The economy strengthened throughout 2017, and the increasingly business-friendly environment will help produce a stronger retail sector in 2018. By Scott Grossfeld
Alot has happened in a year. At this time last year, the Dow was on the verge of 20,000 points for the first time in history. As of this writing, the Dow is now over 26,000. It is unlikely that there has ever been such a dramatic increase in the stock market over such a short period of time.
Other core fundamentals necessary for retail growth have also continued to remain strong. Unemployment is low. The cost of capital remains low. Consumer confidence is high. Inflation remains in check. Fuel costs are relatively low. And, consumers appear to be spending.
Another factor that may assist growth is the recent passage of the Republican Tax Cuts and Job Act (the “Act”). Generally, the Act will significantly cut corporate tax rates and provide tax relief to many. If the Act works as intended, companies should invest more in their businesses. In addition, taxpayers should have more discretionary income available (from tax savings) to spend.
Holiday Sales and Other Indicators of Growth
Recent prior performance of the economy and holiday sales are often good indicators of retail performance in the ensuing year. According to reports in Chain Store Age and Commercial Property Executive, retail sales in October rose over September last year between 1 percent and 5 percent.
In addition, year-over-year retail sales were up for November between 4.3 percent and 5.8 percent. In addition, holiday sales did not disappoint. According to a recent CoStar.com article, “MasterCard reported that holiday sales increased 4.9 percent this year, setting a new record for dollars spent by shoppers, the largest year-over-year increase since 2011.” This increase was more than predicted by many.
Virtually all of the well-known consumer confidence gauges for the U.S. economy are currently at their highest levels in recent history. According to a recent Commercial Property Executive article, “… the University of Michigan … index of consumer confidence … average for all of 2017 was the highest since 2000, and only during the long expansions of the 1960s and 1990s was confidence significantly higher.”
Similarly, in a recent ABC News article, it was reported that “[c]onsumer confidence [was at a] 17-year high … [and that] consumers’ expectations remain at historically strong levels, suggesting economic growth will continue well into 2018.”
Consumer confidence is fundamental in any economic forecast. With high levels of consumer confidence, coupled with low unemployment and other positive economic factors, the indicators look good for the near future in retail.
Trends and Concerns
Although the metrics indicate that 2017 was good and productive for retail and that 2018 is poised to grow that success, there were some counter trends in 2017 for developers and retailers to manage. Last year continued to see significant store closings and retail bankruptcies.
Of particular significance, the year saw a lot of department store closings, causing great difficulties for mall owners. Owners have had to be creative to replace these tenants. In most cases, department store buildings have had to be re-tenanted with multiple tenants or their buildings have had to be entirely re-purposed.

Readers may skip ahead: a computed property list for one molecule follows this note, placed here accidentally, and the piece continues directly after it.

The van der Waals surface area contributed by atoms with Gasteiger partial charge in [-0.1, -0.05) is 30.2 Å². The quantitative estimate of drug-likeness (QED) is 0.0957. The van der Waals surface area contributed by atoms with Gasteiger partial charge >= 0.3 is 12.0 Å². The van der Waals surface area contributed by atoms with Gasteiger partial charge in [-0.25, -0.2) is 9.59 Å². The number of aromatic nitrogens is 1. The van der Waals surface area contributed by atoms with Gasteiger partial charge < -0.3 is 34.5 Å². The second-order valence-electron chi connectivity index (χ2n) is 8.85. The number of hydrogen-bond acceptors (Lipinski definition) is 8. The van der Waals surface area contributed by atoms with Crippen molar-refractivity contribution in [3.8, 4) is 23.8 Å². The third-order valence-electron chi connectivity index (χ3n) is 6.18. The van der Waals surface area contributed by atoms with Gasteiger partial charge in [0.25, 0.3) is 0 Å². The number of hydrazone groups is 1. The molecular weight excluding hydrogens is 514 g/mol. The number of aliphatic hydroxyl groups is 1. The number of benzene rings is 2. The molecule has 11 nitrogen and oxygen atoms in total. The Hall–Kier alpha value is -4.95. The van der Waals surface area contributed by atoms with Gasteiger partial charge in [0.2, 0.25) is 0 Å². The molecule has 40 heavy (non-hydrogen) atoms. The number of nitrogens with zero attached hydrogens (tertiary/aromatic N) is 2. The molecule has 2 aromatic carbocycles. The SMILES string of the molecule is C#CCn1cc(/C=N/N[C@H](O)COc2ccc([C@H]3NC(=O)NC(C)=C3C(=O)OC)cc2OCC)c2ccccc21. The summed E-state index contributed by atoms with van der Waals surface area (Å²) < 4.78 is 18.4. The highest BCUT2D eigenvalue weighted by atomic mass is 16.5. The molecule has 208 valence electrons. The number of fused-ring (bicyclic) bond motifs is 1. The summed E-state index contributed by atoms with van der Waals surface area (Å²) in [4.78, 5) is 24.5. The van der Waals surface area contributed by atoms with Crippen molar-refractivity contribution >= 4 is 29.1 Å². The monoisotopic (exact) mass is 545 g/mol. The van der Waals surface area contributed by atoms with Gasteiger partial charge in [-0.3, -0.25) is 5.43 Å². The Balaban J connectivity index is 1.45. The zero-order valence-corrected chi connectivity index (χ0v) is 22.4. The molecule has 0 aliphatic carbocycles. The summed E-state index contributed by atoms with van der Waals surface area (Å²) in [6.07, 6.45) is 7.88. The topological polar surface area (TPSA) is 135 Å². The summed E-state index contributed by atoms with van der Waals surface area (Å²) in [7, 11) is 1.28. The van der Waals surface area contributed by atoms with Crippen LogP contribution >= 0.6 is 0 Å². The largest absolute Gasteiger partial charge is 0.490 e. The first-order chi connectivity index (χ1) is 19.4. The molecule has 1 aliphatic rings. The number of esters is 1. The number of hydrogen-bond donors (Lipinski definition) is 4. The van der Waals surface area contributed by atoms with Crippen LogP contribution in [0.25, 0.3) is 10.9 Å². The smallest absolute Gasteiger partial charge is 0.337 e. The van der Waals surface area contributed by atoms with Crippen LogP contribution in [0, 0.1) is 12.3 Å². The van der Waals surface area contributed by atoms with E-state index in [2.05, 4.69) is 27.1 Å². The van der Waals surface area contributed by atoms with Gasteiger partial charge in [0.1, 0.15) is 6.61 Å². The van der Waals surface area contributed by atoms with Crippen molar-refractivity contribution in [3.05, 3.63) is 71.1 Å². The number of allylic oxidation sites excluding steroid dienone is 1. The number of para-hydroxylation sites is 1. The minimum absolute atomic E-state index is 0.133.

However, it should also be noted that according to a recent National Retail Federation report, there was a “net increase of 4,000 store openings projected for 2017. For every closing, there are 2.7 openings. What is different today is that the stores that are flourishing are the ones which are willing to shed the old skin of traditional retail and embrace a newer model.”
Retailers are adapting to changes in the retail landscape. Many of these changes are caused by e-commerce and the fact that many consumers either shop at home or shop on the Internet. Therefore, what we have found is that many new stores require smaller footprints and are more highly targeted to specific demographics. These stores are able to sell both from their brick-and-mortar locations and from websites (they offer “omnichannel” services). Omnichannel service appears to be something that most modernized retailers are striving to perfect.
On the flip side, we are also seeing some traditionally online retailers starting to get into brick-and-mortar business. With Amazon’s recent purchase of Whole Foods and its openings of Amazon bookstores, it appears that even the largest online retailer sees the benefit of in-person shopping. We see this trend continuing to develop.
Another trend that we see continuing is the growth of experiential operators in retail projects. These operators provide experiences that cannot be duplicated online. Thus, as has been the case in the last few years, we expect to see leases in 2018 to more restaurants, theatres, fitness clubs, and other types of uses that involve a customer’s presence. As retail centers become more dependent on these types of retailers, the uses become more creative and unique.
The core fundamentals for continuing a strong retail recovery into 2018 appear good. The overall economy appears strong, the stock markets are at all-time highs, unemployment and interest rates continue to remain low and consumer confidence is high. So long as we do not experience the unexpected, retail should be in for a good year.
Scott Grossfeld, a partner at Cox, Castle & Nicholson, specializes in retail development and commercial leasing.